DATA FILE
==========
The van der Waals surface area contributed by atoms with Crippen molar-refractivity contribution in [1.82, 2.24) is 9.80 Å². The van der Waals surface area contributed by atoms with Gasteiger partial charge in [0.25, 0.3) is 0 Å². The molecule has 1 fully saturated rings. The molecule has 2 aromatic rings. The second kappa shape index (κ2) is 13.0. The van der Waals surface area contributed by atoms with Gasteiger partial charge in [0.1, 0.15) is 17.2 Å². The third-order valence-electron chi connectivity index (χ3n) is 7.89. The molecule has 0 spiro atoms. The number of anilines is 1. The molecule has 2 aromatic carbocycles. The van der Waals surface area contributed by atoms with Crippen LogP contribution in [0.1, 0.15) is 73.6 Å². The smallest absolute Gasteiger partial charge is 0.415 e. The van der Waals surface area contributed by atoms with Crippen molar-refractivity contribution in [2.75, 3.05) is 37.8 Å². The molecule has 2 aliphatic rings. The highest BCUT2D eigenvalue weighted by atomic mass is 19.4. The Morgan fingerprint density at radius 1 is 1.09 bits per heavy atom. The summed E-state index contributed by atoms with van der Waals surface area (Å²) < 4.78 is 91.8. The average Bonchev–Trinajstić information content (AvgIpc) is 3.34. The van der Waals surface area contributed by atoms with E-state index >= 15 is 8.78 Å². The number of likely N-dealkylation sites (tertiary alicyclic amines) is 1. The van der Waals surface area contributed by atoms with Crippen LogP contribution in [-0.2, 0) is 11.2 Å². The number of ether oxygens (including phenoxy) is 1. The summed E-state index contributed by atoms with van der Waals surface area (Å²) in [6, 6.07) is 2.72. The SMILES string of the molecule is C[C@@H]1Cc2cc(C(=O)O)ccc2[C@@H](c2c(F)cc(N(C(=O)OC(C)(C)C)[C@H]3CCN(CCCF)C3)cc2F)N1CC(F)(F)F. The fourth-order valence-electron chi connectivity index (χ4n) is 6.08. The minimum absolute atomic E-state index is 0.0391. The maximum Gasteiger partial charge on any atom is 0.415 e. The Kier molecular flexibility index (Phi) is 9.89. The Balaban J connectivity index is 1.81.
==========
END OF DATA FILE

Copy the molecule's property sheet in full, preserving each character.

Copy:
The van der Waals surface area contributed by atoms with Crippen molar-refractivity contribution in [1.82, 2.24) is 9.80 Å². The van der Waals surface area contributed by atoms with Gasteiger partial charge in [0.25, 0.3) is 0 Å². The molecule has 1 fully saturated rings. The molecule has 2 aromatic rings. The second kappa shape index (κ2) is 13.0. The van der Waals surface area contributed by atoms with Gasteiger partial charge in [0.1, 0.15) is 17.2 Å². The third-order valence-electron chi connectivity index (χ3n) is 7.89. The molecule has 0 spiro atoms. The number of anilines is 1. The molecule has 2 aromatic carbocycles. The van der Waals surface area contributed by atoms with Crippen LogP contribution in [0.1, 0.15) is 73.6 Å². The smallest absolute Gasteiger partial charge is 0.415 e. The van der Waals surface area contributed by atoms with Crippen molar-refractivity contribution in [2.75, 3.05) is 37.8 Å². The molecule has 2 aliphatic rings. The highest BCUT2D eigenvalue weighted by atomic mass is 19.4. The Morgan fingerprint density at radius 1 is 1.09 bits per heavy atom. The summed E-state index contributed by atoms with van der Waals surface area (Å²) < 4.78 is 91.8. The average Bonchev–Trinajstić information content (AvgIpc) is 3.34. The van der Waals surface area contributed by atoms with E-state index >= 15 is 8.78 Å². The number of likely N-dealkylation sites (tertiary alicyclic amines) is 1. The van der Waals surface area contributed by atoms with Crippen LogP contribution in [-0.2, 0) is 11.2 Å². The number of ether oxygens (including phenoxy) is 1. The summed E-state index contributed by atoms with van der Waals surface area (Å²) in [6, 6.07) is 2.72. The SMILES string of the molecule is C[C@@H]1Cc2cc(C(=O)O)ccc2[C@@H](c2c(F)cc(N(C(=O)OC(C)(C)C)[C@H]3CCN(CCCF)C3)cc2F)N1CC(F)(F)F. The fourth-order valence-electron chi connectivity index (χ4n) is 6.08. The minimum absolute atomic E-state index is 0.0391. The maximum Gasteiger partial charge on any atom is 0.415 e. The Kier molecular flexibility index (Phi) is 9.89. The Balaban J connectivity index is 1.81.